A number of drugs are available for the treatment of epilepsy. The oldest is phenobarbital, which has the unfortunate side effect of being addictive. Other drugs currently on the market are less addictive, but all have the possibility of causing untoward side effects such as drowsiness or nausea or dizziness.
The epileptic patient needs to be protected from injuring himself during an attack. Usually for the patient having a petit mal seizure, little needs to be done. Occasionally these individuals may lose their balance and need to be helped to the ground to avoid hitting their head, but otherwise need little attention. The individual in a grand mal seizure should not be restrained, but may need to have some help to avoid his striking his limbs or head on the floor or nearby obstruction. If possible, roll the patient onto his side. This will maintain an open airway for him to breathe by allowing his tongue to fall to one side.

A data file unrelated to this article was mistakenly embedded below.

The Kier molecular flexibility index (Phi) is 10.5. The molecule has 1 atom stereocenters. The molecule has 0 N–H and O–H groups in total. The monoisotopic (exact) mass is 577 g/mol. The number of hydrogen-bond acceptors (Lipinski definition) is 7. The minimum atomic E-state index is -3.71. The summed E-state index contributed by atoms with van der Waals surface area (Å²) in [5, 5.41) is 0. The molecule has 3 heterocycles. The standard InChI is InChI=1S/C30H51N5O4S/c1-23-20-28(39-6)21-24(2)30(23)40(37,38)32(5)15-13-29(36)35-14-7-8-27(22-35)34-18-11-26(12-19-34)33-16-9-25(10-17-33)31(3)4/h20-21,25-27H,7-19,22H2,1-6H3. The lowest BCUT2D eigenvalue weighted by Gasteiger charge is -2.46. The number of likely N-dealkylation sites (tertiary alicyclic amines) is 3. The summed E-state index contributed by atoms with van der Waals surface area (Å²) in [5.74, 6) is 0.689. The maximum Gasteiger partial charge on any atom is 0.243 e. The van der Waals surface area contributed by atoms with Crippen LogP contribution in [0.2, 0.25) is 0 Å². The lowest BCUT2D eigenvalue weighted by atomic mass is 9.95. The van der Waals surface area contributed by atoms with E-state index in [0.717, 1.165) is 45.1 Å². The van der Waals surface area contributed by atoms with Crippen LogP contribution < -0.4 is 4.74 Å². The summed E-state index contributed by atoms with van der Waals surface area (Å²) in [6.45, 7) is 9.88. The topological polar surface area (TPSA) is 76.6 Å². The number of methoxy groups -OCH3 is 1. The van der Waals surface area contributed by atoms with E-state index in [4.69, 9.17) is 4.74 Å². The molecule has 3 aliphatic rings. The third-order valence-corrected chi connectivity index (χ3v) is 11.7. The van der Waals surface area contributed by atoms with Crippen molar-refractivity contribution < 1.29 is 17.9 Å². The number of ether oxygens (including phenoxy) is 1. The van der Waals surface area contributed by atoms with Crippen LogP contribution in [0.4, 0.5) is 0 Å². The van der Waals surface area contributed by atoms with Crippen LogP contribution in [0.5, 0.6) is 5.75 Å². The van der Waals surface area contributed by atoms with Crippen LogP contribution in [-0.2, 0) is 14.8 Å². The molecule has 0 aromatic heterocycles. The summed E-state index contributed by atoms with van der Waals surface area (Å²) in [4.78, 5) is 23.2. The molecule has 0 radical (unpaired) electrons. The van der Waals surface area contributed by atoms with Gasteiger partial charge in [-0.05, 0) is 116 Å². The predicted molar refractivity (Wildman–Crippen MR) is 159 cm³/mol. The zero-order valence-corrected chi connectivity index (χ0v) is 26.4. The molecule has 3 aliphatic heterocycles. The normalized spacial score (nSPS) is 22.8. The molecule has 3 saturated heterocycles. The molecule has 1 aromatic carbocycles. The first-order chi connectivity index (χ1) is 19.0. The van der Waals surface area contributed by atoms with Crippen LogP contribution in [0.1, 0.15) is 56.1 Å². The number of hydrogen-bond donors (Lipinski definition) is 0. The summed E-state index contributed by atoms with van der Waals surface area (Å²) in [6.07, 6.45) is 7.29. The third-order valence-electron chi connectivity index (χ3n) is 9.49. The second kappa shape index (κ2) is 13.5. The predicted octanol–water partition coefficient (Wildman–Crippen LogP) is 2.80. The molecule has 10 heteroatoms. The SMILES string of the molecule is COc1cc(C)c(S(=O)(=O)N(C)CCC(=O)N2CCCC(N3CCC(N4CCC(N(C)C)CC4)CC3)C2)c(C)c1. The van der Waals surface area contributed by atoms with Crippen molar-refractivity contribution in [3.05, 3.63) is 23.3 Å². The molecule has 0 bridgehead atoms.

Epilepsy is a recurrent, lifelong condition that must be reckoned with. Medication can control seizures in a substantial percentage of patients, perhaps up to 85% of those with grand mal manifestations. Some patients will experience seizures even with maximum dosages of medication. These individuals need to wear an identification bracelet to let others know of their condition. Epilepsy is not a reflection of insanity or mental retardation in any way. In fact, many who experience petit mal seizures are of above-average intelligence.
See also Anticonvulsants.
Ziegleman, David. The Pocket Pediatrician. New York: Doubleday and Company, 1995.
Glanz, J. "Do Chaos-Control Techniques Offer Hope for Epilepsy?" Science 265 (August 26, 1994): 1174.